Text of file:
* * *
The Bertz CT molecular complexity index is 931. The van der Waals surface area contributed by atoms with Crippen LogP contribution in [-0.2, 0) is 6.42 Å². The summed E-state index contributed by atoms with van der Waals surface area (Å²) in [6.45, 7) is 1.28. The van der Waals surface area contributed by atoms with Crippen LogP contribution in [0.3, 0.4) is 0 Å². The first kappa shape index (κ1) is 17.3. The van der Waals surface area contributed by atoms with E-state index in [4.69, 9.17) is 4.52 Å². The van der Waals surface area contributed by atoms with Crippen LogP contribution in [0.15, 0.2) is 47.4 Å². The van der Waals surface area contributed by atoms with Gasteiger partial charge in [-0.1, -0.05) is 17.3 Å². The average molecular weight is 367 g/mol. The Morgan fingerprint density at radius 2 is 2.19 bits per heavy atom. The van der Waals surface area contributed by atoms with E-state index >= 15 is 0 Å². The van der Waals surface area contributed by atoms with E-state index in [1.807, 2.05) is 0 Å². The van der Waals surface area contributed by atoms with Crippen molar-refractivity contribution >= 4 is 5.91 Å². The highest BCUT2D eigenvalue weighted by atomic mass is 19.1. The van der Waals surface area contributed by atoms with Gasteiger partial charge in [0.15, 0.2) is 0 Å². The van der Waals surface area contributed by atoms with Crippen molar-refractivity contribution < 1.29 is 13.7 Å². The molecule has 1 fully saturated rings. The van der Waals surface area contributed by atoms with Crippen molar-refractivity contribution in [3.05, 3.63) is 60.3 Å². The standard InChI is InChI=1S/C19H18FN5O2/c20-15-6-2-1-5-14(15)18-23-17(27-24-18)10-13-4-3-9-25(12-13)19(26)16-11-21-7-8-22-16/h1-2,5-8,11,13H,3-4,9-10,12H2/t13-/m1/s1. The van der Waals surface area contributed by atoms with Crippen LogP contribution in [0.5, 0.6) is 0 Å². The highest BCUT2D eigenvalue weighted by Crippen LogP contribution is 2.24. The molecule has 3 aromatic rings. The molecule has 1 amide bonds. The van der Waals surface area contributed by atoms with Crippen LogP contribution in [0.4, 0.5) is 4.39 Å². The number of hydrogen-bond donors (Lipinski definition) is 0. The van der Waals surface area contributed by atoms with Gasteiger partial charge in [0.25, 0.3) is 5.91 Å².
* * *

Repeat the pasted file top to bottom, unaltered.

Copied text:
The Bertz CT molecular complexity index is 931. The van der Waals surface area contributed by atoms with Crippen LogP contribution in [-0.2, 0) is 6.42 Å². The summed E-state index contributed by atoms with van der Waals surface area (Å²) in [6.45, 7) is 1.28. The van der Waals surface area contributed by atoms with Crippen LogP contribution in [0.3, 0.4) is 0 Å². The first kappa shape index (κ1) is 17.3. The van der Waals surface area contributed by atoms with E-state index in [4.69, 9.17) is 4.52 Å². The van der Waals surface area contributed by atoms with Crippen LogP contribution in [0.15, 0.2) is 47.4 Å². The van der Waals surface area contributed by atoms with Gasteiger partial charge in [-0.1, -0.05) is 17.3 Å². The average molecular weight is 367 g/mol. The Morgan fingerprint density at radius 2 is 2.19 bits per heavy atom. The van der Waals surface area contributed by atoms with E-state index >= 15 is 0 Å². The van der Waals surface area contributed by atoms with E-state index in [1.807, 2.05) is 0 Å². The van der Waals surface area contributed by atoms with Crippen molar-refractivity contribution >= 4 is 5.91 Å². The highest BCUT2D eigenvalue weighted by atomic mass is 19.1. The van der Waals surface area contributed by atoms with Gasteiger partial charge in [0.15, 0.2) is 0 Å². The van der Waals surface area contributed by atoms with Crippen molar-refractivity contribution < 1.29 is 13.7 Å². The molecule has 1 fully saturated rings. The van der Waals surface area contributed by atoms with Crippen molar-refractivity contribution in [3.05, 3.63) is 60.3 Å². The standard InChI is InChI=1S/C19H18FN5O2/c20-15-6-2-1-5-14(15)18-23-17(27-24-18)10-13-4-3-9-25(12-13)19(26)16-11-21-7-8-22-16/h1-2,5-8,11,13H,3-4,9-10,12H2/t13-/m1/s1. The van der Waals surface area contributed by atoms with Crippen LogP contribution in [0.5, 0.6) is 0 Å². The highest BCUT2D eigenvalue weighted by Crippen LogP contribution is 2.24. The molecule has 3 aromatic rings. The molecule has 1 amide bonds. The van der Waals surface area contributed by atoms with Crippen LogP contribution in [0.4, 0.5) is 4.39 Å². The number of hydrogen-bond donors (Lipinski definition) is 0. The van der Waals surface area contributed by atoms with Gasteiger partial charge in [0.25, 0.3) is 5.91 Å².